Prospect Park one year ago...
Prospect Park today!

Halloween in New York

Halloween in New York starts early. This year I saw a girl in the midst of July wearing a tiger mask while leaning against the door of a subway car…

Joke aside, Halloween seems to start as early as Septemberish over here. You can see the first decorations popping up along the houses and entryways in early fall. The fences are decorated with fake cow-webs and scary pumpkins, an enumerable amount of lights blinking around the doors and windows, no doubt scaring of every thief in the neighborhood.

This year was actually the first time I was sorta able to enjoy the pre-Halloween fanciness and creativity. Ever since I moved to Park Slope, which is an area where you can indeed find single houses, I have been able to witness how the neighborhood has dramatically changed from stoic to crazy, from old-fashioned to exciting – all of this practically over night. And even out in Bay Ridge, where a friend of mine used to live, I have run across some scary-for-fun-appearing witches and a unique grave yard in the front garden.

Halloween in the Slope
Halloween in Carroll Gardens
Halloween in Bay Ridge

So whatever drives the rest of the US at that time of the year can definitely be found here in New York (and especially Brooklyn) in a highly representable manner.

With all these impressions, I was mentally prepared to do something equally representable on Halloween. Sadly, I have to admit that last year was surprisingly lame, since my friends had convinced me to not go out and nourished the fear in me of getting robbed by masked people in the Village (“Oh yes”, they said, “people in New York use these masks and then just jump tourists.”). Instead, we stayed in and drank a bottle of wine while chatting away – which was nice, too, but not really the proper Hollow’s Eve I had wished for, if you know what I mean.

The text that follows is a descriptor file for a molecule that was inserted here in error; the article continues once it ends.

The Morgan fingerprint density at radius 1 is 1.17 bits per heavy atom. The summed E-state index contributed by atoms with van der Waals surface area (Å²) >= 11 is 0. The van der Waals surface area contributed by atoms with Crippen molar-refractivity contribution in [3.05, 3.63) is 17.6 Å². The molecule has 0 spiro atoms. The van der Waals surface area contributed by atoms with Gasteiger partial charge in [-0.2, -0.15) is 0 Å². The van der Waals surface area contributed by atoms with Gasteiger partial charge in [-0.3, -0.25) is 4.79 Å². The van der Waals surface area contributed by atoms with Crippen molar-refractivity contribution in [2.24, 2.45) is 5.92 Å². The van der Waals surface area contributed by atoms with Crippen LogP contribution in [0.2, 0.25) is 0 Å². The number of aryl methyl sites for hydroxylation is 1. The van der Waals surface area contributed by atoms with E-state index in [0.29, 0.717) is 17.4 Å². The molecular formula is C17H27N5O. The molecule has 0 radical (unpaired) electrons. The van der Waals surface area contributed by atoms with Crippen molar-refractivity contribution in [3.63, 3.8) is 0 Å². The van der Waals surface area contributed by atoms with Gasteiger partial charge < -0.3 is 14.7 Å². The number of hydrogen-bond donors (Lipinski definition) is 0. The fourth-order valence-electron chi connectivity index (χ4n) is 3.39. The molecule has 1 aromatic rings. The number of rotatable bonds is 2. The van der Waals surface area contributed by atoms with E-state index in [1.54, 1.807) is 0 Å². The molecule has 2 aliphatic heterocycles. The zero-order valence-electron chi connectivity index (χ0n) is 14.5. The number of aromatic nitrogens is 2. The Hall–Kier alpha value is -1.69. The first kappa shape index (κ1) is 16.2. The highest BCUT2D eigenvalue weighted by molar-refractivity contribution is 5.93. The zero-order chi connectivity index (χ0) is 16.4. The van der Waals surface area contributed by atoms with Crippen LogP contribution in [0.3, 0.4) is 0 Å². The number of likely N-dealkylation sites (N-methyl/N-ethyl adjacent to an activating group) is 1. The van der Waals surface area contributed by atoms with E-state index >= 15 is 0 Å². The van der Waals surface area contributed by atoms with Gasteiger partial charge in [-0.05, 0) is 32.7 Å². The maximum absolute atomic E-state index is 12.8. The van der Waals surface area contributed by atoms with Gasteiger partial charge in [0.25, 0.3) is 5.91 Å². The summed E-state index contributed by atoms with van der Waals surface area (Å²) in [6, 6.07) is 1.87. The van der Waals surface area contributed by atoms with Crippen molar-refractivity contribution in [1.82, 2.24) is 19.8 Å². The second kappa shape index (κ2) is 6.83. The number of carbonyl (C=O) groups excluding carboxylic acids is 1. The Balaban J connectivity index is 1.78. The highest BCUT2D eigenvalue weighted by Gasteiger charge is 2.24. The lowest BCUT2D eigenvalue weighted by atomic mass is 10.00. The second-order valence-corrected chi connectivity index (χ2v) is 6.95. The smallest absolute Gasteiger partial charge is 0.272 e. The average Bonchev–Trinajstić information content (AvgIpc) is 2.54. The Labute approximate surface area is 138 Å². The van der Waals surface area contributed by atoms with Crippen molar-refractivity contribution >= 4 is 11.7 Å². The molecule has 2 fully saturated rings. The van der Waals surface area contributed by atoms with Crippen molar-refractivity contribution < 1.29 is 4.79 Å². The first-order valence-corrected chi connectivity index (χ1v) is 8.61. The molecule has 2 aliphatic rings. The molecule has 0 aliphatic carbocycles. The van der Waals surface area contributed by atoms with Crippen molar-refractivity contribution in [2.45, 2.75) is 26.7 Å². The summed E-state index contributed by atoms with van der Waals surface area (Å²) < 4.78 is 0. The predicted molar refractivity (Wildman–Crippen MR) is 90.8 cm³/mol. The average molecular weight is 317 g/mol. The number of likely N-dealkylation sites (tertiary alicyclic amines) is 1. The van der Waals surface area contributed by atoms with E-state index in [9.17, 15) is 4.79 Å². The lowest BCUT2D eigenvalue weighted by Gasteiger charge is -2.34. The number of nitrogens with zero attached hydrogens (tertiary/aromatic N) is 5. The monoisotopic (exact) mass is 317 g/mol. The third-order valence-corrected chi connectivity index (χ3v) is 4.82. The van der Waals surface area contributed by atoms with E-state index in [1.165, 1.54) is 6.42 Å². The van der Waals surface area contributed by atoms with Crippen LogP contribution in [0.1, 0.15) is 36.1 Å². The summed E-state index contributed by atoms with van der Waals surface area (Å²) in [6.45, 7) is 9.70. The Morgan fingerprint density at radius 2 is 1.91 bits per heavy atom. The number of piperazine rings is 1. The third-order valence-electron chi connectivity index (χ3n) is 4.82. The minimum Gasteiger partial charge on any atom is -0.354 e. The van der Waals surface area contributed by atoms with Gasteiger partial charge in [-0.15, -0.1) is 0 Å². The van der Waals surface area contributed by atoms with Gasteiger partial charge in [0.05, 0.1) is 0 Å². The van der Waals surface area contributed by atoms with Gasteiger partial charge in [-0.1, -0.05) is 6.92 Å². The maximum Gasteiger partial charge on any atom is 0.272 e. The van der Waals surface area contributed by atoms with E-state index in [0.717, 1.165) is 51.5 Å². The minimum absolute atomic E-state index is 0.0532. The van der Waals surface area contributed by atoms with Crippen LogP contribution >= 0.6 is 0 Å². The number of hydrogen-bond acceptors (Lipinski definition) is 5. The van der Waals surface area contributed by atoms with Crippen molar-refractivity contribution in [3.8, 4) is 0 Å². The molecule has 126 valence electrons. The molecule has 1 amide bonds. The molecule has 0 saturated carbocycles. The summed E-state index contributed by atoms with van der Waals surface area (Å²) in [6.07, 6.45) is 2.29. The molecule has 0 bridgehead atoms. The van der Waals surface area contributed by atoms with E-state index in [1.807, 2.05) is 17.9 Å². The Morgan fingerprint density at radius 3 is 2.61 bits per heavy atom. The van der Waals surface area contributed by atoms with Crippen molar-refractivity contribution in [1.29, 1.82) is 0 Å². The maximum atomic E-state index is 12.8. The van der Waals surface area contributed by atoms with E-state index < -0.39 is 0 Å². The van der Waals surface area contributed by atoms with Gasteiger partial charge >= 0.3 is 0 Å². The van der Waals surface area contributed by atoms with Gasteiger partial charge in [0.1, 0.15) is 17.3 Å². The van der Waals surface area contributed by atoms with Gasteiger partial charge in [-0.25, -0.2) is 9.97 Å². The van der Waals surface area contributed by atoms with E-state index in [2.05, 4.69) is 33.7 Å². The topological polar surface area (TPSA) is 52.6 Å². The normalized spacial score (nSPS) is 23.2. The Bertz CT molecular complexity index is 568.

So this year I had really wanted to do something more exciting. But how it all went down – oh, it was such a pity:

Halloween turned out to be on a Monday (whereas last year it was on a Sunday). Needless to say, that a big bunch of friends and coworkers were confused as to when the BIG HALLOWEEN PARTY was supposed to go down. “Shall we do it on a Friday, on a Saturday, or indeed on a Monday?” most asked themselves, including me. The general notion was to celebrate on Saturday, for this is really the party day of the week, no matter what. But when Saturday came around, a good piece of the Northeast Coast experienced something completely out of the ordinary: IT SNOWED! At the end of October! And I, who had first planned to go to the 9/11 Memorial (which was shut down due to the bad weather conditions) and then dress up for the evening, had to admit that it was completely senseless to get out in the snow mud and cold just for a party probably only a third of the people would be. Not that I even bothered to get a costume beforehand, as I had figured to simply dress up last minute.

Attempted Cowgirl costume...not!

I think I can speak for everyone when saying that Halloween 2011 was a great disappointment for New Yorkers. As I overheard a conversation of two guys on the train the other day who were describing this year’s hollow eve as “half-a**ed” and quite confusing. So I think a good deal of people felt betrayed of their party, get-together, and what not.